Tag Archives: table

Exercise – Setting the scene

In this exercise I have been asked to watch a scene from the ‘Goodfeelas’ by Martin Scorsese.  www.youtube.com/watch?v=OJEEVtqXdK8

What does this scene tell me about the main character?

He is confident, very self-assured, he has money, at least he likes to give the impression that he has and willing to throw it around.  He wants to impress his girlfriend, he is a net-worker, he is a lair and probably a hood.

How does it do this? List the clues.

1, From the opening scene the main character gives his car keys with a Dollar bill to a doorman to park his car, he then proceeds to discreetly bribe his way to his table with Dollar bills that we later learn from his girlfriend to be $20 Dollar bills.  As he enters the club from the tradesman’s entrance  as he passes by key people he makes a point to greet them by name, some also with the bribe.  He walks through the corridors, kitchens as if he owns them, as he enters the club the manager breaks off from talking to a customer to greet him and treating him as a VIP arrange for a table for him brushing off a complaint from a customer who had clearly been waiting for a table.  The sound-track from 1960’s pop-band The Crystals, Then he kissed, me is played through out the scene to suggest romance.  When his girl friend asks him what he does, he provides an un-plausible answer that he needed a second or so provide and he avoids eye-contact.  He is given a bottle of wine from another table full of suited men implying that the main character is popular and important.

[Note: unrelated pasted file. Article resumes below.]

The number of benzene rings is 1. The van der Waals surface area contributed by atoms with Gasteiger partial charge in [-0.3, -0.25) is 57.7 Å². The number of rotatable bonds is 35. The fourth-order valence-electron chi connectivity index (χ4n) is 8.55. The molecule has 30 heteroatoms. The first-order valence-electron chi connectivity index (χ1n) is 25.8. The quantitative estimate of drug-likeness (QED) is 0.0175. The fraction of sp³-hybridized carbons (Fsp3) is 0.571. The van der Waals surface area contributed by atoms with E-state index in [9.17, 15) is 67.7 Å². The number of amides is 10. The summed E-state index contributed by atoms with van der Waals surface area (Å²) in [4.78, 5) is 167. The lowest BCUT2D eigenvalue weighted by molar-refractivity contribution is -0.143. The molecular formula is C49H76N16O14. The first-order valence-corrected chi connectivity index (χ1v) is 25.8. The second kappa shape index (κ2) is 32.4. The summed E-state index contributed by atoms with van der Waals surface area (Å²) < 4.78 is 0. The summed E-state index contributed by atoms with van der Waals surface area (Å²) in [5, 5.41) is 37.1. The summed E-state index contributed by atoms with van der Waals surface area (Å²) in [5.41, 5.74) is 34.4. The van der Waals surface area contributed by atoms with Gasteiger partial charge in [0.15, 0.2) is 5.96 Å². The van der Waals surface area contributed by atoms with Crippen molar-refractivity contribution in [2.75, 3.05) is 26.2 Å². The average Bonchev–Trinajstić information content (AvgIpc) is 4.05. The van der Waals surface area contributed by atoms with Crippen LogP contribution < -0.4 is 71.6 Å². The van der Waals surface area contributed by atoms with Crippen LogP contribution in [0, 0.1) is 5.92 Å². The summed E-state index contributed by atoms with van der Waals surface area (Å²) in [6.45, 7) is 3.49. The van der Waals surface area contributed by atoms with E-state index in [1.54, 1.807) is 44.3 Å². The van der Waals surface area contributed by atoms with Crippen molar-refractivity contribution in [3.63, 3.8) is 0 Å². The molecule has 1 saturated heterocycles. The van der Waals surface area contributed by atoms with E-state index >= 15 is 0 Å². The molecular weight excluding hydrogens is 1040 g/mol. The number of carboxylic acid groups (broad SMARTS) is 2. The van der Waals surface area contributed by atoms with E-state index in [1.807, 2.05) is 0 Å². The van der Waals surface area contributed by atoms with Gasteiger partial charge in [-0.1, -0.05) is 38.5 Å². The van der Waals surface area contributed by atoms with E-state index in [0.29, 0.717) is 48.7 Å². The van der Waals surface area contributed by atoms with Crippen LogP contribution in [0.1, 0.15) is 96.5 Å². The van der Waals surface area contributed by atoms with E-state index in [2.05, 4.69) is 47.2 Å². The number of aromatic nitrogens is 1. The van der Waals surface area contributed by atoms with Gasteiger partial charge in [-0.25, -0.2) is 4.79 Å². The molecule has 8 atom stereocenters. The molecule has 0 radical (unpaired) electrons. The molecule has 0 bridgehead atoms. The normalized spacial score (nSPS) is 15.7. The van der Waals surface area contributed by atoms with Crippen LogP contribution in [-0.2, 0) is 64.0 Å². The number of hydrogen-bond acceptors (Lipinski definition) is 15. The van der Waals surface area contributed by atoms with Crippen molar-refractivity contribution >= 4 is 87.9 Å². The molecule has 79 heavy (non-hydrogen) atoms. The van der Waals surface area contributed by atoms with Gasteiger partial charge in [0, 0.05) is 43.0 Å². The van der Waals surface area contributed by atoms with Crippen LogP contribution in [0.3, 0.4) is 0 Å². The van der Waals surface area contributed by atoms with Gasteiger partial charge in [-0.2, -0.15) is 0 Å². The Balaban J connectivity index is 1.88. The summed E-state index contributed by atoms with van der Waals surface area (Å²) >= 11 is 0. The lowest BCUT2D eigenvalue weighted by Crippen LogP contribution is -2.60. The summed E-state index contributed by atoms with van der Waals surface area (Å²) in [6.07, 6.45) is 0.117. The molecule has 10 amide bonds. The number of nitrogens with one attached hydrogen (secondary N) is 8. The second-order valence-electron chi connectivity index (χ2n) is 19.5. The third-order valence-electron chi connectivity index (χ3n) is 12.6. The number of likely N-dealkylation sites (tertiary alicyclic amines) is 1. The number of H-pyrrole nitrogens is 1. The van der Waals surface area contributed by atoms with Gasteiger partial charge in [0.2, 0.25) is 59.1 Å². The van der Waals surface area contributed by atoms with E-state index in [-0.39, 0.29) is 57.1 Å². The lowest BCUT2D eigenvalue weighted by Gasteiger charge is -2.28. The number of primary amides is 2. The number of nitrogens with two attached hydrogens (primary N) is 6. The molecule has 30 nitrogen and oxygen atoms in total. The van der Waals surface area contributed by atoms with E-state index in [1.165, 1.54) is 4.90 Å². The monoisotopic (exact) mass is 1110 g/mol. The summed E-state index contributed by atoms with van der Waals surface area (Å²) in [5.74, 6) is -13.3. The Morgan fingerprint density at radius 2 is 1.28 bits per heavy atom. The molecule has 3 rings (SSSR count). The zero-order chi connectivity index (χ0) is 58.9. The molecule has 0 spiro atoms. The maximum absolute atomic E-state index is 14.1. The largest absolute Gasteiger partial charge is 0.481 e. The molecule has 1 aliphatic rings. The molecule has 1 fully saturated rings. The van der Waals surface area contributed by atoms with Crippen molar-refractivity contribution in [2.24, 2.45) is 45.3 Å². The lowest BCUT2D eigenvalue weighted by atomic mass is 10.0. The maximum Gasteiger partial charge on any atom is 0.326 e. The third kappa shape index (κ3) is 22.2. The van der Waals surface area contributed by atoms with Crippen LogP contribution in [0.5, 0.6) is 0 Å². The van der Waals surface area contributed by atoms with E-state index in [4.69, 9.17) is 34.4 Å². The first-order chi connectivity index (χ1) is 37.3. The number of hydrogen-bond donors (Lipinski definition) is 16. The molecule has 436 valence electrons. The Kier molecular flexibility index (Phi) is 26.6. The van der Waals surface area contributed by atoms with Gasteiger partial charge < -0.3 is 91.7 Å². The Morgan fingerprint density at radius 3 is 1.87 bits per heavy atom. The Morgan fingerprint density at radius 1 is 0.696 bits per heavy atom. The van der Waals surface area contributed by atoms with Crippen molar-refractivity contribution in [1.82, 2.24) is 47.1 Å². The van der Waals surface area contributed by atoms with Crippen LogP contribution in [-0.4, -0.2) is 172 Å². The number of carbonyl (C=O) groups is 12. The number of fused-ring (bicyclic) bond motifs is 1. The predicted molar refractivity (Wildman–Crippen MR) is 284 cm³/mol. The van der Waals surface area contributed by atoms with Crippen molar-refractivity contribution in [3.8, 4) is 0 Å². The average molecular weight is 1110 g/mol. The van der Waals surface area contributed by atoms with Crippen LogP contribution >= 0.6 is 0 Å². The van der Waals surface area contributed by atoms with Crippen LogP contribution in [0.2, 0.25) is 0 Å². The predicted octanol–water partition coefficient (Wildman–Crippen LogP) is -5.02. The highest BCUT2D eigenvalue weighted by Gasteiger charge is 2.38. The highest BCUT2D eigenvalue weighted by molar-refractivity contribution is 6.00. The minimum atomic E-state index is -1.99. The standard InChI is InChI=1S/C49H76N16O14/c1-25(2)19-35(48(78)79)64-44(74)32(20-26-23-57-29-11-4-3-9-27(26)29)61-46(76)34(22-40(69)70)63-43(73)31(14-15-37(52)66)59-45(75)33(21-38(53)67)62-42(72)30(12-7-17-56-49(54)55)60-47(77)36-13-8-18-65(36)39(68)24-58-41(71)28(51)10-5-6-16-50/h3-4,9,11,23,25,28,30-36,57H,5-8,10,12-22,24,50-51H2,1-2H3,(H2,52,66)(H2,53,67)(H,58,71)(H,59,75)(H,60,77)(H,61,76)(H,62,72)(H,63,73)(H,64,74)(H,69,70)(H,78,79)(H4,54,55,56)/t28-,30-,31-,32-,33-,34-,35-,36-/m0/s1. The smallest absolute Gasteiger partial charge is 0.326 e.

The Problems of Philosophy by Bertrand Russell.

The_Problems_of_Philosophy

The Problems of Philosophy by Bertrand Russell, ISBN: 9781514341018.

I purchased this book earlier this year to read as part of my study for my photography degree.  I can not recall why I ordered it as it is not listed anywhere as a book to read but as I had it and was going away on holiday where I would have the time and opportunity to read it.

Russell discusses the fundamental argument of philosophy by discussing what is real?  He begins by arguing for and against the physical existence of the table he is sitting at and do people all experience the sense of sight, sound, smell and touch the same way?  He refers to the information that we receive regarding sight, smell, touch etc. as sense-data which is an interesting choice of words given that this book was written in 1912 and I believe was an expression originally coined by J.M. Keynes.  Almost 21st century I.T. language.

This was not too hard to read, if perhaps seeming a little bizarre to read about an argument about the existence of a table but again I like to keep an open mind as I often find that knowledge always find a use, if only to be a bore at a dreadful party!